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Lymphopenia in lymphatic malformations
  1. R LAKSHMAN, Research Fellow
  1. Division of Child Health
  2. University of Sheffield
  3. Sheffield, UK
    1. A FINN, Director, Sheffield Institute for Vaccine Studies
    1. Division of Child Health
    2. University of Sheffield
    3. Sheffield, UK

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      Editor,—Hodge et al 1 draw our attention to the possible association of hypogammaglobulinaemia and global lymphopenia with Proteus syndrome. They suggest that this may be secondary to the loss of immunoglobulins and lymphocytes into lymphoedematous tissue. We have seen a similar phenomenon in a child with a massive cystic hygroma in the neck. Immunological investigations showed persistent severe lymphopenia (table 1) with low levels of all lymphocyte subsets. Lymphocyte proliferative responses to PHA were normal as were immunoglobulin levels and antibody responses to protein (diphtheria and tetanus toxoid) and polysaccharide (haemophilus b) vaccines. He initially suffered recurrent chest and skin infections and oral candidiasis but this responded well to treatment with prophylactic cotrimoxazole and nystatin mouthwashes. As in their case, we feel we may have been observing peripheral sequestration of circulating lymphocytes and that, as a consequence, the clinical phenotype was milder than one would have expected in a child with similar results but caused by failure of lymphocyte production. We would like to extend their suggestion for immunological investigations into Proteus syndrome to other children with large lymphatic malformations.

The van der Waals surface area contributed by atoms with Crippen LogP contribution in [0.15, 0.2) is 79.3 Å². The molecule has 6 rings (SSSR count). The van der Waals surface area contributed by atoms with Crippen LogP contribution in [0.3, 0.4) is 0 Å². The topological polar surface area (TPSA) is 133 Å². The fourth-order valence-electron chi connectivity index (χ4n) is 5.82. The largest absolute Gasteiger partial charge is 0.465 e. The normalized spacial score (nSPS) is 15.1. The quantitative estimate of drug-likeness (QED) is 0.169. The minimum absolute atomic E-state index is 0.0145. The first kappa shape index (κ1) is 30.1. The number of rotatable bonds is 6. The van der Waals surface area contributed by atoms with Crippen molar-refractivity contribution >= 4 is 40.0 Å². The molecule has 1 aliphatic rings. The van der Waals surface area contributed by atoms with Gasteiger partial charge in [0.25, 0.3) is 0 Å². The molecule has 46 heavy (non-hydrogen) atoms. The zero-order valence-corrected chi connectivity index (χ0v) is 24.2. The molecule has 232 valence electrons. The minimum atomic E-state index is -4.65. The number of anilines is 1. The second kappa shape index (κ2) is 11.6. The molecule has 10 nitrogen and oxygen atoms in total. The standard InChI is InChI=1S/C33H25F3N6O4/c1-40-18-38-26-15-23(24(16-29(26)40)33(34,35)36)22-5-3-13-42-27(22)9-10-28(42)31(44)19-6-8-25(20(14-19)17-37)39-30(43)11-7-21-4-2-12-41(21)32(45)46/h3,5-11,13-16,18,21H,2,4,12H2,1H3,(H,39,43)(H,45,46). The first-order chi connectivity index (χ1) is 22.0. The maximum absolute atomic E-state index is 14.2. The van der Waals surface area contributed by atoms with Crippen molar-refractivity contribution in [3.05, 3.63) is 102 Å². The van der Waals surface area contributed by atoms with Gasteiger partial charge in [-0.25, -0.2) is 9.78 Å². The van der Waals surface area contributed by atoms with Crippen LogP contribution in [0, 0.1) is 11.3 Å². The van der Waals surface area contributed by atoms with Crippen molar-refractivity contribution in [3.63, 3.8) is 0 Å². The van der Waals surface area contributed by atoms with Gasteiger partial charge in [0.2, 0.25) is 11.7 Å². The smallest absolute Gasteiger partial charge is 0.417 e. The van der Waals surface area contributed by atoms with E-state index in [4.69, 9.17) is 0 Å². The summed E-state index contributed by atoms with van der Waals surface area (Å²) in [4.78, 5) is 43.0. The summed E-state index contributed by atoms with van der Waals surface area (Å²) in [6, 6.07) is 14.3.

Table 1

      Lymphocyte counts and subsets in a child with a large cystic hygroma in the neck

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